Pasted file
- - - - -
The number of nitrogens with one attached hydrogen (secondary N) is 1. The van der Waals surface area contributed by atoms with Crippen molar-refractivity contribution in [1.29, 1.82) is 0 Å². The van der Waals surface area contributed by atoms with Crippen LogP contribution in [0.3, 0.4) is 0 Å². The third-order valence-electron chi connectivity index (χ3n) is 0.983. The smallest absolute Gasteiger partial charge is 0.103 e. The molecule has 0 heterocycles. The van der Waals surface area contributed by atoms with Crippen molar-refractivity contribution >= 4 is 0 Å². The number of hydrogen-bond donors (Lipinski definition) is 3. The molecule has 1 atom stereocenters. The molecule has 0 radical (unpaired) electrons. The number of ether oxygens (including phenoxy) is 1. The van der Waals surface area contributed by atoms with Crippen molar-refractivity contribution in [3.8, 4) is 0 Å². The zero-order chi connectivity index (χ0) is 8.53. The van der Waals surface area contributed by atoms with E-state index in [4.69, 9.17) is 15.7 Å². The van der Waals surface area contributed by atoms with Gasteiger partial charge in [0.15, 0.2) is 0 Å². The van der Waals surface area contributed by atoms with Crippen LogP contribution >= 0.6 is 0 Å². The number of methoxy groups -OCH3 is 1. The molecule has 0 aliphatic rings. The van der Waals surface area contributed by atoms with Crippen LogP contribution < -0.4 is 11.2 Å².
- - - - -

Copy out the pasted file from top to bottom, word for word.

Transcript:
The number of nitrogens with one attached hydrogen (secondary N) is 1. The van der Waals surface area contributed by atoms with Crippen molar-refractivity contribution in [1.29, 1.82) is 0 Å². The van der Waals surface area contributed by atoms with Crippen LogP contribution in [0.3, 0.4) is 0 Å². The third-order valence-electron chi connectivity index (χ3n) is 0.983. The smallest absolute Gasteiger partial charge is 0.103 e. The molecule has 0 heterocycles. The van der Waals surface area contributed by atoms with Crippen molar-refractivity contribution >= 4 is 0 Å². The number of hydrogen-bond donors (Lipinski definition) is 3. The molecule has 1 atom stereocenters. The molecule has 0 radical (unpaired) electrons. The number of ether oxygens (including phenoxy) is 1. The van der Waals surface area contributed by atoms with Crippen molar-refractivity contribution in [3.8, 4) is 0 Å². The zero-order chi connectivity index (χ0) is 8.53. The van der Waals surface area contributed by atoms with E-state index in [4.69, 9.17) is 15.7 Å². The van der Waals surface area contributed by atoms with Gasteiger partial charge in [0.15, 0.2) is 0 Å². The van der Waals surface area contributed by atoms with Crippen LogP contribution >= 0.6 is 0 Å². The number of methoxy groups -OCH3 is 1. The molecule has 0 aliphatic rings. The van der Waals surface area contributed by atoms with Crippen LogP contribution < -0.4 is 11.2 Å².